July 17 (Bloomberg) -- Forest Laboratories Inc., the drugmaker in a proxy battle with billionaire Carl Icahn, said first-quarter profit dropped 79 percent after its top-selling medicine, the antidepressant Lexapro, lost patent exclusivity.
Net income in the three months ended in June sank to $55.3 million, or 21 cents a share, from $258.1 million, or 90 cents, a year earlier, the New York-based company said today in a statement. Earnings excluding one-time items of 28 cents a share missed by 4 cents the average of seven analyst estimates compiled by Bloomberg.
Forest started selling three new products before Lexapro, which accounted for almost half of the company’s revenue in fiscal 2011, faced competition from cheaper generic copies in March. The drugmaker is fighting its second proxy battle in as many years with Icahn, who contends the company’s management didn’t adequately prepare for the loss of Lexapro’s exclusivity.
“The quarter was OK, not great,” Corey Davis, an analyst with Jefferies & Co., said in a telephone interview today. “But it wasn’t expected to be great. All the newer products did pretty well, but they’re still so small that it’s hard for them to impact the numbers.”
Revenue declined to $821.1 million, falling short of analysts’ average $830.3 million estimate.
Teflaro, an antibiotic, was approved in 2010 by the U.S. Food and Drug Administration to treat pneumonia and skin infections. Viibryd was approved in January 2011 for major depressive disorder, while Daliresp was cleared in March 2011 for chronic obstructive pulmonary disease, or COPD.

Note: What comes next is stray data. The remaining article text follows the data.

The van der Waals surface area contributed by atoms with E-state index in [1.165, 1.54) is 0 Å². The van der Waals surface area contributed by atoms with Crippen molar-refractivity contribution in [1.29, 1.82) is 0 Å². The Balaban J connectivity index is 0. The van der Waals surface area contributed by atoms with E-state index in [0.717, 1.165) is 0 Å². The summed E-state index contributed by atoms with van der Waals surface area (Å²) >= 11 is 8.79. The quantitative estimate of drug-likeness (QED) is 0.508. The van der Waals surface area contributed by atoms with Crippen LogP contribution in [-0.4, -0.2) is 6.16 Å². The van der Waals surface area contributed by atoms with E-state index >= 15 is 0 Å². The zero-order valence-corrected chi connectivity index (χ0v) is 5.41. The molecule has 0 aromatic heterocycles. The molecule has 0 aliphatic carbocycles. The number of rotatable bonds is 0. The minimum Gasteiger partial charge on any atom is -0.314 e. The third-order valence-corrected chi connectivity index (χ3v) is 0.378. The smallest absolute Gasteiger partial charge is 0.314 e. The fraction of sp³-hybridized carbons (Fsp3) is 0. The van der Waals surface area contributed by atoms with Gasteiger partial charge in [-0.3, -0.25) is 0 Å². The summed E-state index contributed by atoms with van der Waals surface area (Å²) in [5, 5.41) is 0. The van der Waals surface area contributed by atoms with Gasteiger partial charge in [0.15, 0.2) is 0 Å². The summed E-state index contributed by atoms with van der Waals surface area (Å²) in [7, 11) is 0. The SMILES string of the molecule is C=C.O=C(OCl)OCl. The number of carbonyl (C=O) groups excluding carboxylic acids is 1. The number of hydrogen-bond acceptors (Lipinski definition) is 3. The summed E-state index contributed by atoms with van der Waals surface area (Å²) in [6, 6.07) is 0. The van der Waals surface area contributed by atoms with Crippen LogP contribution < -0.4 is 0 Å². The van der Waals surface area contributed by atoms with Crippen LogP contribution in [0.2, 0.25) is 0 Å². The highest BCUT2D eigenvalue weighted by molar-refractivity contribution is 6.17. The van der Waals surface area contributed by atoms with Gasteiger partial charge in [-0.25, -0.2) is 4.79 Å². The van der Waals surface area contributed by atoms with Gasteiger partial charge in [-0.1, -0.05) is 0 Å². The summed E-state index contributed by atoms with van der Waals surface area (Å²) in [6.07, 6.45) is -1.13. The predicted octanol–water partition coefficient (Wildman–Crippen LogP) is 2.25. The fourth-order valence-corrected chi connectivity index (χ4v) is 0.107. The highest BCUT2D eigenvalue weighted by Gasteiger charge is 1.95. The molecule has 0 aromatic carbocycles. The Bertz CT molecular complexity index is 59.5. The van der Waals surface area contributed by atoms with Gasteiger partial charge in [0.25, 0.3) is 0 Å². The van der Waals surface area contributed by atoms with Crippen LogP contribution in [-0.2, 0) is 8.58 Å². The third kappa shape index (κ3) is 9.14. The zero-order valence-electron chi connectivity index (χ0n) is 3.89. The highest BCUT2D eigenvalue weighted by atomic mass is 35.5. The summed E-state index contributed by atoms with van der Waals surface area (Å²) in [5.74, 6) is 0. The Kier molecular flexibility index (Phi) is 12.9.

Forest also sells Namenda for Alzheimer’s disease, Bystolic for hypertension and Savella for fibromyalgia. The company said it expects to hear from U.S. regulators in the next few weeks about the approval status of aclidinium for long-term maintenance treatment of COPD, and to hear later this summer about linaclotide for irritable bowel syndrome and chronic constipation.
“We have deliberately and strategically diversified our product portfolio so that we would not be dependent on any single product or therapeutic area,” Howard Solomon, Forest’s chief executive officer, said in the statement. “We are pleased with the performance this quarter of three of our most recent product launches, Teflaro, Daliresp and Viibryd, which were introduced last year. It is still early days for these products but they are performing well in-line with our expectations.”
Forest rose 1.8 percent to $35.82 at the close in New York. The shares have declined 6.9 percent in the last 12 months.
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